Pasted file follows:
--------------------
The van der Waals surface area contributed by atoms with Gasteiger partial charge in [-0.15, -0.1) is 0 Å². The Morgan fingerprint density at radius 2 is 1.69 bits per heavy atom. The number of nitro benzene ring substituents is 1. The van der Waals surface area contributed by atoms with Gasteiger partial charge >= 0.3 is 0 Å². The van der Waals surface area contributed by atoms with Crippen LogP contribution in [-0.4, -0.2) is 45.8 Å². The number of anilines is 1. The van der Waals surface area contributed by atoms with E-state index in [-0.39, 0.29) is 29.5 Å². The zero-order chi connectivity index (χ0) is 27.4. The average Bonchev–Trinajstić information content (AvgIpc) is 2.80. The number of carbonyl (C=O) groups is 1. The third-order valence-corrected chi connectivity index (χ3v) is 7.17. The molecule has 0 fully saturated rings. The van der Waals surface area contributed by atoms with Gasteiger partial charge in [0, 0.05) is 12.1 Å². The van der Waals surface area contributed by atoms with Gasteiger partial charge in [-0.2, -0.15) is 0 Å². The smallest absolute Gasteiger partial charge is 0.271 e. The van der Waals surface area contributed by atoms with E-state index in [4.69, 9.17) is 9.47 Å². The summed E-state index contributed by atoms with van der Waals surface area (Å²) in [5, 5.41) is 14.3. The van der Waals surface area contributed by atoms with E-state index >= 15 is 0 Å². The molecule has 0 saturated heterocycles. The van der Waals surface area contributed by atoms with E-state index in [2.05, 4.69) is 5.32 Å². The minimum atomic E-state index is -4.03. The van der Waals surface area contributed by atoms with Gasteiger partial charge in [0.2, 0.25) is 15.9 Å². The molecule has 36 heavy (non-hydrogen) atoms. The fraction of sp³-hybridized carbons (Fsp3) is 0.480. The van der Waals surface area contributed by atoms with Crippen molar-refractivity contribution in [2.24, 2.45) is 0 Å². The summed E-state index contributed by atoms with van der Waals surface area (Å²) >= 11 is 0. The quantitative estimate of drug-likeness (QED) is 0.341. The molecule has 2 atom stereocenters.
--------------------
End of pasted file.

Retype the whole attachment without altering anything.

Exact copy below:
The van der Waals surface area contributed by atoms with Gasteiger partial charge in [-0.15, -0.1) is 0 Å². The Morgan fingerprint density at radius 2 is 1.69 bits per heavy atom. The number of nitro benzene ring substituents is 1. The van der Waals surface area contributed by atoms with Gasteiger partial charge >= 0.3 is 0 Å². The van der Waals surface area contributed by atoms with Crippen LogP contribution in [-0.4, -0.2) is 45.8 Å². The number of anilines is 1. The van der Waals surface area contributed by atoms with E-state index in [-0.39, 0.29) is 29.5 Å². The zero-order chi connectivity index (χ0) is 27.4. The average Bonchev–Trinajstić information content (AvgIpc) is 2.80. The number of carbonyl (C=O) groups is 1. The third-order valence-corrected chi connectivity index (χ3v) is 7.17. The molecule has 0 fully saturated rings. The van der Waals surface area contributed by atoms with Gasteiger partial charge in [0, 0.05) is 12.1 Å². The van der Waals surface area contributed by atoms with Gasteiger partial charge in [-0.2, -0.15) is 0 Å². The smallest absolute Gasteiger partial charge is 0.271 e. The van der Waals surface area contributed by atoms with E-state index in [4.69, 9.17) is 9.47 Å². The summed E-state index contributed by atoms with van der Waals surface area (Å²) in [5, 5.41) is 14.3. The van der Waals surface area contributed by atoms with E-state index >= 15 is 0 Å². The molecule has 0 saturated heterocycles. The van der Waals surface area contributed by atoms with E-state index in [2.05, 4.69) is 5.32 Å². The minimum atomic E-state index is -4.03. The van der Waals surface area contributed by atoms with Gasteiger partial charge in [0.2, 0.25) is 15.9 Å². The molecule has 36 heavy (non-hydrogen) atoms. The fraction of sp³-hybridized carbons (Fsp3) is 0.480. The van der Waals surface area contributed by atoms with Crippen molar-refractivity contribution in [2.24, 2.45) is 0 Å². The summed E-state index contributed by atoms with van der Waals surface area (Å²) >= 11 is 0. The quantitative estimate of drug-likeness (QED) is 0.341. The molecule has 2 atom stereocenters.